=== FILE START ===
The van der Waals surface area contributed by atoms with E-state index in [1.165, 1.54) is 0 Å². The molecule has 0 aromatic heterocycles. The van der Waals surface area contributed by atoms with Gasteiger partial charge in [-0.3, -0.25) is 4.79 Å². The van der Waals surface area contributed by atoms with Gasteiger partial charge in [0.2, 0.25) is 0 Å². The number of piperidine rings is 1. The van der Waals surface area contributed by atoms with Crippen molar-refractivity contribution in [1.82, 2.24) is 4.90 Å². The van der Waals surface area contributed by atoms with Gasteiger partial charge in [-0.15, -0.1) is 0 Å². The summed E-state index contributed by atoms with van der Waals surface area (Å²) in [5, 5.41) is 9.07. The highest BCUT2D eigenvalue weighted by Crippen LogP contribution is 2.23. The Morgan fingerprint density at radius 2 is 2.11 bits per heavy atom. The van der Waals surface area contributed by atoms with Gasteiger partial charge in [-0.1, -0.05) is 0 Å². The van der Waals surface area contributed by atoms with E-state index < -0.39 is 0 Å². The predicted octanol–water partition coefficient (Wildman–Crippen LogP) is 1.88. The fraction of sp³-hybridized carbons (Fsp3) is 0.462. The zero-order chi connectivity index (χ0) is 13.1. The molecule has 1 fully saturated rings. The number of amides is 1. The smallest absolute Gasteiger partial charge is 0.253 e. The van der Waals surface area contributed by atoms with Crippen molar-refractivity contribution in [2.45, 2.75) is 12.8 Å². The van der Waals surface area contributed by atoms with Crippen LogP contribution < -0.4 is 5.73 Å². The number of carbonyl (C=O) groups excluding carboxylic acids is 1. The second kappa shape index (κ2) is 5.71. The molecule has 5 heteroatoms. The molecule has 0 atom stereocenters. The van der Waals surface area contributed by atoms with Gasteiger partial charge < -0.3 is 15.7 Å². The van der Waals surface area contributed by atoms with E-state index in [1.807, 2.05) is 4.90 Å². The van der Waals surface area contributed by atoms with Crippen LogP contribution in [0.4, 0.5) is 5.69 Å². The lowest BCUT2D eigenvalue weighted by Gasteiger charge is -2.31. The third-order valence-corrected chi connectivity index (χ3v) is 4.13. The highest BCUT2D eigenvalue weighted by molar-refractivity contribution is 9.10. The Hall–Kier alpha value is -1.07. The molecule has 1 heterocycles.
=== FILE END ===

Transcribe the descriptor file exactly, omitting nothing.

The van der Waals surface area contributed by atoms with E-state index in [1.165, 1.54) is 0 Å². The molecule has 0 aromatic heterocycles. The van der Waals surface area contributed by atoms with Gasteiger partial charge in [-0.3, -0.25) is 4.79 Å². The van der Waals surface area contributed by atoms with Gasteiger partial charge in [0.2, 0.25) is 0 Å². The number of piperidine rings is 1. The van der Waals surface area contributed by atoms with Crippen molar-refractivity contribution in [1.82, 2.24) is 4.90 Å². The van der Waals surface area contributed by atoms with Gasteiger partial charge in [-0.15, -0.1) is 0 Å². The summed E-state index contributed by atoms with van der Waals surface area (Å²) in [5, 5.41) is 9.07. The highest BCUT2D eigenvalue weighted by Crippen LogP contribution is 2.23. The Morgan fingerprint density at radius 2 is 2.11 bits per heavy atom. The van der Waals surface area contributed by atoms with Gasteiger partial charge in [-0.1, -0.05) is 0 Å². The van der Waals surface area contributed by atoms with E-state index < -0.39 is 0 Å². The predicted octanol–water partition coefficient (Wildman–Crippen LogP) is 1.88. The fraction of sp³-hybridized carbons (Fsp3) is 0.462. The zero-order chi connectivity index (χ0) is 13.1. The molecule has 1 fully saturated rings. The number of amides is 1. The smallest absolute Gasteiger partial charge is 0.253 e. The van der Waals surface area contributed by atoms with Crippen molar-refractivity contribution in [2.45, 2.75) is 12.8 Å². The van der Waals surface area contributed by atoms with Crippen LogP contribution < -0.4 is 5.73 Å². The number of carbonyl (C=O) groups excluding carboxylic acids is 1. The second kappa shape index (κ2) is 5.71. The molecule has 5 heteroatoms. The molecule has 0 atom stereocenters. The van der Waals surface area contributed by atoms with Gasteiger partial charge < -0.3 is 15.7 Å². The van der Waals surface area contributed by atoms with E-state index in [1.807, 2.05) is 4.90 Å². The van der Waals surface area contributed by atoms with Crippen LogP contribution in [0.4, 0.5) is 5.69 Å². The lowest BCUT2D eigenvalue weighted by Gasteiger charge is -2.31. The third-order valence-corrected chi connectivity index (χ3v) is 4.13. The highest BCUT2D eigenvalue weighted by molar-refractivity contribution is 9.10. The Hall–Kier alpha value is -1.07. The molecule has 1 heterocycles.